Emotions ran high as the College community watched on the television Rome and Canterbury walking together around the Vatican. As the diarist of The Venerabile, Michael Brown, noted:
It is perhaps not too imaginative to say that there is a certain air of satisfaction and fulfilment in the College today, which is larger than our own generation of students, but attributable to all those who have prayed here for England before us. Because, after all, the fact that the College can play such an important ecumenical role is a gratifying vindication of its tradition — though one which could not have been envisaged a very few years ago. And, as a College, we grasp the opportunity in this new spirit.
(The Venerabile, vol. 23, no. 5, pp. 356–357)
A particular highlight for the students was a splendid banquet in the college refectory and a candid question-and-answer session in the common room:
from his position at the centre of a very large group (containing, in fact, all of us) Dr Ramsey gave us very frank answers to our uninhibited questions. In this the Archbishop showed a fine grasp of the need to be completely open with the younger generation and he responded very well.
(The Venerabile, vol. 23, no. 4, p. 218)
On 24 March, an ecumenical service was held at the basilica of St Paul’s in the presence of the Pope and the Archbishop, during which the former unexpectedly presented the Anglican Primate with his Fisherman’s Ring. Later that day, after holding a Press Conference in the College Salone, Dr Ramsey left for the airport. It was a memorable scene:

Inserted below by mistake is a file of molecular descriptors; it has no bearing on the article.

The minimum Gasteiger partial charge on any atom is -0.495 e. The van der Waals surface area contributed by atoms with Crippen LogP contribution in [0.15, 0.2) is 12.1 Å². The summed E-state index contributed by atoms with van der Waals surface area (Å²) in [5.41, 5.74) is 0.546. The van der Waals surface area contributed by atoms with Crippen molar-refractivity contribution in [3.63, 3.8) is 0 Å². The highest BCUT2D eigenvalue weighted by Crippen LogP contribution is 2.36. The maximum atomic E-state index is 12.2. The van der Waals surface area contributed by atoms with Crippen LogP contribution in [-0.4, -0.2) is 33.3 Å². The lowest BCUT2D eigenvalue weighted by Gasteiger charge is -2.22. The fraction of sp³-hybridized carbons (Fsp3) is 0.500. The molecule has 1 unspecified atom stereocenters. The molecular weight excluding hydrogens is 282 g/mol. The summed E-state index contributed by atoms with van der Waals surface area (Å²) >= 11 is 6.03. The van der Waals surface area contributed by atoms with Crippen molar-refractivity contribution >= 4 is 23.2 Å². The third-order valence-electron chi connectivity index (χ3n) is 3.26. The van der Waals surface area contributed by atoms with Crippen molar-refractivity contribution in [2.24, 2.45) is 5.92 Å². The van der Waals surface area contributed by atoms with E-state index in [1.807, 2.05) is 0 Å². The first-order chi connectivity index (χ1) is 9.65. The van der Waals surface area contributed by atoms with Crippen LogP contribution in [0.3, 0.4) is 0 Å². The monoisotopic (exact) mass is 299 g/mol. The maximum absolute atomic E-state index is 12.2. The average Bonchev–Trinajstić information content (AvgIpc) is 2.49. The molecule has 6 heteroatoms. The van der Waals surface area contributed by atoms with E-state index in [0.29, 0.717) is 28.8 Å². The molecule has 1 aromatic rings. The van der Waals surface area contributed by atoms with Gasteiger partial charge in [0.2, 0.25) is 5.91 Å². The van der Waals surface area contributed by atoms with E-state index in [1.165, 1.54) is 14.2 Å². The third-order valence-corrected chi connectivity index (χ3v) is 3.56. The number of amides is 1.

The car engines are switched off while the Rector assures the Archbishop of our prayers and best wishes. Dr Ramsey then gives his blessing. In reply to our three cheers, the Archbishop tosses in the air his Canterbury cap, and that is his final good-bye. For as he gets into his car, the motor-bikes rev furiously, drowning all other impressions, and with a smooth swing the Mercedes follows them out of the cortile.
(The Venerabile, vol. 23, no. 4, p. 357)
Shortly afterwards Ramsey wrote to the Rector, thanking him for his ‘most delightful hospitality’:
It meant so much to me to have the peace and happiness of the College as a background during the strenuous days on my visit, and I appreciated so much the warm friendship shown by you and your colleagues, and by the whole body of students. I shall never forget my time with you, and I shall always feel great warmth towards the English College.
(AVCAU, Scritture 87/14, Letter of Ramsey to Alston, 28 March 1966)
Life gradually returned to normal. In the days following the Archbishop’s departure, several students were ordained at the church of Sacro Cuore on the Piazza Navona, the College team was decisively beaten by the Scots, a small fire broke out in the common room and long readings were finally ended in the refectory. The experience of the Archbishop’s visit, however, left a deep legacy. The customary Prayers for the Conversion of England were quickly replaced by Prayers for Christian Unity. In time, Anglican exchange students graced the College community and, since 1966, every archbishop of Canterbury coming to visit a pope has been invited to the College and to consider it as their home while in Rome.